M Paizs, JI Engelhardt and L Siklós,
Journal of microscopy, Apr 2009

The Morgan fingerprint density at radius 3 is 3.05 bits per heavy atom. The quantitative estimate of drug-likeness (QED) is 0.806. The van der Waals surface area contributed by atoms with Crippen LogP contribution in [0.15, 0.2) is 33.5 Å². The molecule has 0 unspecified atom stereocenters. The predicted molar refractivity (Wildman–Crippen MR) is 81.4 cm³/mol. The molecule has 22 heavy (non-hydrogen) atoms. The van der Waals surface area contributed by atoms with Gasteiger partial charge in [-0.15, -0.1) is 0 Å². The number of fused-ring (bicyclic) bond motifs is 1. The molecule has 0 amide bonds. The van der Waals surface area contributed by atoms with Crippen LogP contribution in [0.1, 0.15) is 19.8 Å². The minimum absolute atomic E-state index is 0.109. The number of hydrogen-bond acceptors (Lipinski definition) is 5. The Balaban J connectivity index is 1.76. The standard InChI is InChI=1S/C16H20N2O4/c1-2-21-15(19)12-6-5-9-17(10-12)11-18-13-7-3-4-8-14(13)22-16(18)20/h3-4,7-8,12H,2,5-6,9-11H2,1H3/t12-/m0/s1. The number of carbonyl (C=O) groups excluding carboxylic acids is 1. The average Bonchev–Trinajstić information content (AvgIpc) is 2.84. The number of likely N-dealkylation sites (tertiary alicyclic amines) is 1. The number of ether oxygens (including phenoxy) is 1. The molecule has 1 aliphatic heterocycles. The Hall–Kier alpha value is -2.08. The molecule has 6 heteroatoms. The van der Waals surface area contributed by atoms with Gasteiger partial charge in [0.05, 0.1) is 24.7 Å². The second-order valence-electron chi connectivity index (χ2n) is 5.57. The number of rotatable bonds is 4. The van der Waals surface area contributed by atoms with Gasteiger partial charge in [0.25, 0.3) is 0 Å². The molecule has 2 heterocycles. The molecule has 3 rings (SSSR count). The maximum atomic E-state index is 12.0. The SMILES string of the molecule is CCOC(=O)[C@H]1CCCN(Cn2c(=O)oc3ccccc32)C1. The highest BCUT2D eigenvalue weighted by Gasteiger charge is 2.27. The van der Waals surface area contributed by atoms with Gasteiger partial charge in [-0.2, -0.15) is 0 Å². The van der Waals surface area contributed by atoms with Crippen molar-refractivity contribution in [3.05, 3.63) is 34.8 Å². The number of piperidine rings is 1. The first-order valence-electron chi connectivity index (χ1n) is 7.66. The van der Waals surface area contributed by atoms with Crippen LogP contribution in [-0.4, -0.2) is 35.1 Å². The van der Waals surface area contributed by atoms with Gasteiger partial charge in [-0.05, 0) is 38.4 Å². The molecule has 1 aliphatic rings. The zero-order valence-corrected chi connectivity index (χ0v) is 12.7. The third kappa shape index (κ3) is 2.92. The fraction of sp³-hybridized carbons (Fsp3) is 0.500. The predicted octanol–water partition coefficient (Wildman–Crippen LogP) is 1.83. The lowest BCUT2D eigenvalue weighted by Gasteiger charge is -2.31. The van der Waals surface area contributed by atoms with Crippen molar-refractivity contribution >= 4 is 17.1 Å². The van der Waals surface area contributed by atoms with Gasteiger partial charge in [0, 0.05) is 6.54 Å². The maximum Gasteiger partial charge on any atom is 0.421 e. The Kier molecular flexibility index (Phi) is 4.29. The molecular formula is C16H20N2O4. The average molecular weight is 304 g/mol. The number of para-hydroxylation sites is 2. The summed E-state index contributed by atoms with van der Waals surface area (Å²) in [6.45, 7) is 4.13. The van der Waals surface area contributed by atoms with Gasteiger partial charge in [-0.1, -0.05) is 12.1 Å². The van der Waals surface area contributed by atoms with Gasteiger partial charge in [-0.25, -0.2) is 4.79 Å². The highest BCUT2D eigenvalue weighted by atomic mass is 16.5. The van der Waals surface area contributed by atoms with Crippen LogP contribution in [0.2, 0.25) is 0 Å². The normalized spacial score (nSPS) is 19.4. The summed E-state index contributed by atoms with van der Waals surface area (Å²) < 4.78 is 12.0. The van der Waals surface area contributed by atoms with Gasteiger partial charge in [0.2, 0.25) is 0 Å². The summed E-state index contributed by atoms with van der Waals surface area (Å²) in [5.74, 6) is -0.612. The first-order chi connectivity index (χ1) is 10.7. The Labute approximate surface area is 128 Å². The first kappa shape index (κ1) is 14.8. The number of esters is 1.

Despite the advent of ever newer microscopic techniques for the study of the distribution of macromolecules in biological tissues, the enzyme-based immunohistochemical (IHC) methods are still used widely and routinely. However, the acquisition of reliable conclusions from the pattern of the reaction products of IHC procedures is hindered by the regular need for subjective judgments, in view of frequent inconsistencies in staining intensity from section to section or in repeated experiments. Consequently, when numerical comparisons are required, light microscopic morphological descriptions are commonly supplemented with analytical data (e.g. from Western blot analyses); however, these cannot be directly associated with accurate structural information and can easily be contaminated with data from outside the region of interest. Alternatively, to eliminate the more or less subjective evaluation of the results of IHC staining, procedures should be developed that correct for the variability of staining through the use of objective criteria. This paper describes a simple procedure, based on digital image analysis methods and the use of an internal reference area on the analyzed sections, that reduces the operator input and hence subjectivity, and makes the relative changes in IHC staining intensity in different experiments comparable. The reference area is situated at a position of the section that is not affected by the experimental treatment, or a disease condition, and that can therefore be used to specify the baseline of the IHC staining. Another source of staining variability is the internal heterogeneity of the object to be characterized, which means that identical fields can never be analyzed. To compensate for this variability, details are given of a systematic random sampling paradigm, which provides simple numerical data describing the extent and strength of IHC staining throughout the entire volume to be characterized. In this integrated approach, the figures are derived by pooling relative IHC staining intensities from all sections of the series from a particular animal. The procedure (1) eliminates the problem arising from the personal assessment of the significance of the IHC staining intensity, (2) does not depend on the precise dissection of the tissue on a gross scale and (3) considerably reduces the consequences of limited, arbitrary sampling of the region of interest for IHC analysis. The quantification procedure is illustrated by data from an experiment in which inflammatory reactions in the murine spinal cord, measured as microglial activation, were followed by IHC after the lesion of the sciatic nerve.